OSCAR-nominated actor Ralph Fiennes juggles responsibilities behind and in front of the camera, opening in 1885 Margate, where Nelly Robinson (Felicity Jones) is a school teacher with a doting husband (Tom Burke).
He is powerless to stop Nelly taking long walks on the beach, wrestling with the ghosts of her past.
The film rewinds to 1850s Manchester, where Nelly is an aspiring actress in a family of performers headed by her domineering mother, Mrs Frances Ternan (Kristin Scott Thomas).
Frances keeps a close eye on her daughters Maria (Perdita Weeks) and Fannie (Amanda Hale), and the least talented of the brood, 18-year-old Nelly.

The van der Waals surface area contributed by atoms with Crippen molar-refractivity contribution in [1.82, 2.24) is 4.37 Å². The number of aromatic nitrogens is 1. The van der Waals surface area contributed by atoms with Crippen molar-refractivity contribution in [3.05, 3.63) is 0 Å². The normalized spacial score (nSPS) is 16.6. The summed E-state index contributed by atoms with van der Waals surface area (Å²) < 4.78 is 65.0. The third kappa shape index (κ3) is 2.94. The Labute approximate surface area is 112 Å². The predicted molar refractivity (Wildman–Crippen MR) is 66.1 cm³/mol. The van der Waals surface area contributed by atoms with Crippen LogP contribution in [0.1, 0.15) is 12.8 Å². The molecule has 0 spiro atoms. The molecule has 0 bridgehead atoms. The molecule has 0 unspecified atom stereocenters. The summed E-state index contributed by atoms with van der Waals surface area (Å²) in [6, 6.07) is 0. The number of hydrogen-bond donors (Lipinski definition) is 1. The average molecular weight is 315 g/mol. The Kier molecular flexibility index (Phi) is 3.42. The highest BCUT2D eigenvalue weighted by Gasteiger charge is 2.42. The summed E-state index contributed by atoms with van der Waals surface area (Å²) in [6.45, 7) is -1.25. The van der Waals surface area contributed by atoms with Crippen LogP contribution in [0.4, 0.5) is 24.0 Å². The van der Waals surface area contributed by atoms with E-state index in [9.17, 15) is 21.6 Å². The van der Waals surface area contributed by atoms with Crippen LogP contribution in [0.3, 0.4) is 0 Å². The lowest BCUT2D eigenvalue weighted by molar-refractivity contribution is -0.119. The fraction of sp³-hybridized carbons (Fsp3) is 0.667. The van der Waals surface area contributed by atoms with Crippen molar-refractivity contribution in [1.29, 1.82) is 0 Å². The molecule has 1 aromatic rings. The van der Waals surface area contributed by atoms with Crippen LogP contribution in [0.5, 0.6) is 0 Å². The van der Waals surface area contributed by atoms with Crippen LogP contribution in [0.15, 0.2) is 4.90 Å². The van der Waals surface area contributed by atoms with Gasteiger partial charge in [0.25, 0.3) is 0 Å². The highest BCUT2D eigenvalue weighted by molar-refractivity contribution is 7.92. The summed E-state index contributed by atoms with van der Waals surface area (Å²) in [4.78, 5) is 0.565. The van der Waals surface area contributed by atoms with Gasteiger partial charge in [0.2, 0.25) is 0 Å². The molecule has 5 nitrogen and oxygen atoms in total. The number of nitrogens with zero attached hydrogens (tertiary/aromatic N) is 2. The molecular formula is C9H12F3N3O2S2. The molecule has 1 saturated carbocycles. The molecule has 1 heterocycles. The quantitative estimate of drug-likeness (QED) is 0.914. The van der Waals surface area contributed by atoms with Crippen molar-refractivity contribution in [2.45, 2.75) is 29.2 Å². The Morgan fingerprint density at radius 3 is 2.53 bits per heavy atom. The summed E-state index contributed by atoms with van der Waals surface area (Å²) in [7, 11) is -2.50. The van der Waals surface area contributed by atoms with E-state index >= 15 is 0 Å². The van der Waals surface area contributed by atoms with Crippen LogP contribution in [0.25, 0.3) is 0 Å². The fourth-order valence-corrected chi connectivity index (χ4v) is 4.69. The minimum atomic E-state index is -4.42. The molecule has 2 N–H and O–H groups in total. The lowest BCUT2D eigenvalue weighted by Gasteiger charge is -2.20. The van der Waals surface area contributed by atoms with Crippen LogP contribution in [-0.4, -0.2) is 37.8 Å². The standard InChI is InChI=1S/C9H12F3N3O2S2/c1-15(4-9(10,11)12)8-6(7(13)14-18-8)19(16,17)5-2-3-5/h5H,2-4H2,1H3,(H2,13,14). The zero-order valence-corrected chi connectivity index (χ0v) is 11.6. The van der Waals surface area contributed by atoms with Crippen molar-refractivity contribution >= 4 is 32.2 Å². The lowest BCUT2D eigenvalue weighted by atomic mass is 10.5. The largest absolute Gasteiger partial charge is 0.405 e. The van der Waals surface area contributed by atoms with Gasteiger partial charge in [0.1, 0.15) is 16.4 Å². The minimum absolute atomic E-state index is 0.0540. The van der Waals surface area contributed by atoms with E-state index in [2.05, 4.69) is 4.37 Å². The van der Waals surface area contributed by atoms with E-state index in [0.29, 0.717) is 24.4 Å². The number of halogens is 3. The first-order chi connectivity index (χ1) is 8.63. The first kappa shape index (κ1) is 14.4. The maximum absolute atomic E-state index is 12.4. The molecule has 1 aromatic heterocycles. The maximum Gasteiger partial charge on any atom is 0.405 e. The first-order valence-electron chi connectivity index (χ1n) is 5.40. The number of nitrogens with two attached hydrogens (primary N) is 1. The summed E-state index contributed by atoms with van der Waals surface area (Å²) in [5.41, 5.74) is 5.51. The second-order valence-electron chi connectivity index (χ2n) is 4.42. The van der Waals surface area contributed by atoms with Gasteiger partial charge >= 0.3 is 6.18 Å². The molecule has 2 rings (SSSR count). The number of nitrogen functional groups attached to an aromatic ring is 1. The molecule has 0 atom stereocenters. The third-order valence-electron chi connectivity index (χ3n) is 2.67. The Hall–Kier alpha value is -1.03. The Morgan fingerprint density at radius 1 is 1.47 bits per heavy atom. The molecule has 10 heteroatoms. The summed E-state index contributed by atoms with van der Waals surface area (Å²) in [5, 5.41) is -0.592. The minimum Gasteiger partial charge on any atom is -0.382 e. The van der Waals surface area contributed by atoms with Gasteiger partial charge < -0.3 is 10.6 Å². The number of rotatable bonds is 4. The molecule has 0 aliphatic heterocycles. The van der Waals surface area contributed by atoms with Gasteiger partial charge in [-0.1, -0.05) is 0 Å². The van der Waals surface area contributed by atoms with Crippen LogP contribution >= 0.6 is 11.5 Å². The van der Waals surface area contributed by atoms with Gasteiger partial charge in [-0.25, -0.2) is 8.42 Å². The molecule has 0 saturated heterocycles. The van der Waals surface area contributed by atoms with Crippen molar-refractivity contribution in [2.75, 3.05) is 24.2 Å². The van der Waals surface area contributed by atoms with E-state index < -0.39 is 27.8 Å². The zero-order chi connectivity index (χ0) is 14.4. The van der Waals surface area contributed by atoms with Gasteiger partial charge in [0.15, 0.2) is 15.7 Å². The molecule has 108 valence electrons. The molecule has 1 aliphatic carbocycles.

Mixing in the theatrical circles, Nelly encounters socially awkward writer Charles Dickens (Fiennes).
Dickens’s fascination with Nelly develops into something far deeper but she is forced to lurk in the shadows for fear of tainting his reputation.
The Invisible Woman is a well-crafted if emotionally stifled account of doomed love.
My rating 7/10
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